7. Chou, T., Tso, H., and Chang, L. 1984. Stereoselective one-step syntheses of trans-ocimene and -farnesene. J. Chem. Soc. Chem. Comm. 1323.Google Scholar
  8. Degen, T., Dillmann, C., Marion-Poll, F., and Turlings, T. C. J. 2004. High genetic variability of herbivore-induced volatile emission within a broad range of maize inbred lines. Plant Physiol. 135:1928–1938.PubMedCrossRefGoogle Scholar
  9. Dethier, V. G. 1982. Mechanism of host-plant recognition. Entomol. Exp. Appl. 31:49–56.Google Scholar
  10. Gaoni, Y. 1977. Lithium aluminium hydride promoted extrusion of SO2 from sulfolenes and sulfolene-adducts. 1,3-Dienes, 3-chloro- and 3,3-dichloro-1,4-dienes and skipped polyenes. Tetrahedron Lett. 11:947–950.CrossRefGoogle Scholar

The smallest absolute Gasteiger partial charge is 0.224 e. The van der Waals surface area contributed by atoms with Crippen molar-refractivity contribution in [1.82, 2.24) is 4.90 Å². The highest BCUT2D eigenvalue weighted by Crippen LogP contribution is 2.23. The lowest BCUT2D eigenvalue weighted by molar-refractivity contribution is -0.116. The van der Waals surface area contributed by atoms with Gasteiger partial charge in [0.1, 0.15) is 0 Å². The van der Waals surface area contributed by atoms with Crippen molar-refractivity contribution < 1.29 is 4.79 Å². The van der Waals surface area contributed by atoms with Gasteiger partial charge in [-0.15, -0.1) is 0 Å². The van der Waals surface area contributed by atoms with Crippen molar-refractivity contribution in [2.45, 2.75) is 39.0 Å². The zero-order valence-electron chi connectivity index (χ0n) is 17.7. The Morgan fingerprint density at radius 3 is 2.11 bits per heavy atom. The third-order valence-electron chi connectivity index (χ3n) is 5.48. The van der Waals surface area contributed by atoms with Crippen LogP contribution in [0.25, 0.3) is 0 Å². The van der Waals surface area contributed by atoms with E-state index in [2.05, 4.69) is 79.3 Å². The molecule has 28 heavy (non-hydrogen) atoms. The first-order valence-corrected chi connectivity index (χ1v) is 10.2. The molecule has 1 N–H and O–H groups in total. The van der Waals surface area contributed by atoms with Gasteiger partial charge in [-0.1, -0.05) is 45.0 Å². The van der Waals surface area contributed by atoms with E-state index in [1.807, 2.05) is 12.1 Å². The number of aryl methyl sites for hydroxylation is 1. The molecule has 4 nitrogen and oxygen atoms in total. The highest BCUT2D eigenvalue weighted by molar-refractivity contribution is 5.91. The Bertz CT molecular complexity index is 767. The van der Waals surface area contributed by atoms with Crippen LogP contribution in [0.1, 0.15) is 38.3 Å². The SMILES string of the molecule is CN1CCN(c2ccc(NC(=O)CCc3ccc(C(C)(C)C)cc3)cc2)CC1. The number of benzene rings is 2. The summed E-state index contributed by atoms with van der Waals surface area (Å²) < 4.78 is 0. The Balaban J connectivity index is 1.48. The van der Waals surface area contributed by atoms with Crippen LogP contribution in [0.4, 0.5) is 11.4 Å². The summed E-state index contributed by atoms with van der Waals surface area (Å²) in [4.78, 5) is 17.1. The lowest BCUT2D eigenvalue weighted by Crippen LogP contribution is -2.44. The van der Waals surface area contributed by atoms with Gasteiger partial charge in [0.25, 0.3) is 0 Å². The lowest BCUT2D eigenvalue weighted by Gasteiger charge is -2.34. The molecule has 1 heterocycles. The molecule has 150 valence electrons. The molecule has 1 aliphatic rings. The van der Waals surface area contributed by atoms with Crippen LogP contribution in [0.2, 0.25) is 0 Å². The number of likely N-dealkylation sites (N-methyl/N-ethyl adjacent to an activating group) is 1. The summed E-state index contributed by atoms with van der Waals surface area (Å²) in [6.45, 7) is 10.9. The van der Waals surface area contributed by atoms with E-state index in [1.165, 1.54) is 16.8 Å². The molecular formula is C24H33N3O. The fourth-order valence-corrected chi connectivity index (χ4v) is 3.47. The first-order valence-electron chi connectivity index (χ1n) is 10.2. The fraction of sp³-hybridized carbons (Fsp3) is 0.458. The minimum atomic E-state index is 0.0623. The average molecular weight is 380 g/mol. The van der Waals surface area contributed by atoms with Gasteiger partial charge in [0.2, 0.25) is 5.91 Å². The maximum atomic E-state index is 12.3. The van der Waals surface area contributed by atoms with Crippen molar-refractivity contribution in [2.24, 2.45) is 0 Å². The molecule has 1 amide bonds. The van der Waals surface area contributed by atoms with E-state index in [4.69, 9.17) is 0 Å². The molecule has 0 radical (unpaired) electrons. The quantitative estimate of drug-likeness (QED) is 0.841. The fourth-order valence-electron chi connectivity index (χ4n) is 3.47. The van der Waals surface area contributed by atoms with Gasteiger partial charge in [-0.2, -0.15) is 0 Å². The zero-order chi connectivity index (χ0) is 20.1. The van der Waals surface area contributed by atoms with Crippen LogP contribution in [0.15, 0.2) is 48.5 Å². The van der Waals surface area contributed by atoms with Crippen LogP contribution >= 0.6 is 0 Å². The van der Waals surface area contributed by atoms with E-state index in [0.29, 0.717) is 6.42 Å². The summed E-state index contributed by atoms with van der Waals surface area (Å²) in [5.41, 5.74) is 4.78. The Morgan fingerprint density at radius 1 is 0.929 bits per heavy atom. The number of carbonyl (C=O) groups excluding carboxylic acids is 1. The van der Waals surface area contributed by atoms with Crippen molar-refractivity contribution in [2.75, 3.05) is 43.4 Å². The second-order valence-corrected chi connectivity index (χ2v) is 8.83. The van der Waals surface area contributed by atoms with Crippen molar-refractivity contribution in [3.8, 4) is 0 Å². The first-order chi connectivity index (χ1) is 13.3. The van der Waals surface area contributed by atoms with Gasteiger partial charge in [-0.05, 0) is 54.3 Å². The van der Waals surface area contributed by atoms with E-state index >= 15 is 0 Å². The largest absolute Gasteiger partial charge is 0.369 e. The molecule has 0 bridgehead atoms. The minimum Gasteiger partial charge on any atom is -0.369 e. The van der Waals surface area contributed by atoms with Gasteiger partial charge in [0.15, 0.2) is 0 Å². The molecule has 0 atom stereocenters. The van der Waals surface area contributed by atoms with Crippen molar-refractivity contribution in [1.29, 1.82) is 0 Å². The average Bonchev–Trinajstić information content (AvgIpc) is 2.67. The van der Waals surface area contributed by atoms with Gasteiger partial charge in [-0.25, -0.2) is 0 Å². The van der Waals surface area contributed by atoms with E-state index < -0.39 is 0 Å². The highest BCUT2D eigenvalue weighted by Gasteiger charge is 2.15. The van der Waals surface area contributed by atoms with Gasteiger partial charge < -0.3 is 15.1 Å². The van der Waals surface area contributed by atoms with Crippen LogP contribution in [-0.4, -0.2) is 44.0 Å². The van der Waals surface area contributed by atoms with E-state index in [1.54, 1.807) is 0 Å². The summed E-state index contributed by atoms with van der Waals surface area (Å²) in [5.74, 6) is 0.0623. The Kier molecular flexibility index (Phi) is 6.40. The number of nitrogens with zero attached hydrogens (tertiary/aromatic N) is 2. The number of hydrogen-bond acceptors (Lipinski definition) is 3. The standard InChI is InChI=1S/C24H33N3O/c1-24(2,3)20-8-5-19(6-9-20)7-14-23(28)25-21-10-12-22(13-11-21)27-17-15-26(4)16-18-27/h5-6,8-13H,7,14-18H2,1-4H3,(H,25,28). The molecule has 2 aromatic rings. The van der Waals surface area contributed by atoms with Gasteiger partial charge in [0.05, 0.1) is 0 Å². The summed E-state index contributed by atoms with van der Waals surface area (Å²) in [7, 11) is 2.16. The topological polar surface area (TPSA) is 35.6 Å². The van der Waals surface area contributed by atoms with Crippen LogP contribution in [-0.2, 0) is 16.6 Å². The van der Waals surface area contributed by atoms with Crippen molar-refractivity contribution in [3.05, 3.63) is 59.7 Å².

11. Gouinguené, S., Degen, T., and Turlings, T. C. J. 2001. Variability in herbivore-induced odour emissions among corn cultivars and their wild ancestors (teosinte). Chemoecology 11:9–16.CrossRefGoogle Scholar
  12. Kang, S. K. and Kim, S. G. 1986. A practical synthesis of (E)-β-farnesene, the alarm pheromone of aphids. Bull. Korean Chem. Soc. 7:157–159.Google Scholar
  13. Khan, Z. R. and Pickett, J. A. 2004. The ‘push–pull’ strategy for stemborer management: A case study in exploiting biodiversity and chemical ecology, pp. 155–164, in G. M. Gurr, S. D. Wratten, and M. A. Altieri (eds.). Ecological Engineering for Pest Management. CABI, Oxford, UK.Google Scholar
  14. Khan, Z. R., Chiliswa, P., Ampong-Nyarko, K., Smart, L. E., Polaszek, A., Wandera, J., and Mulaa, M. A. 1997a. Utilisation of wild gramineous plants for management of cereal stemborers in Africa. Insect Sci. Appl. 17:143–150.Google Scholar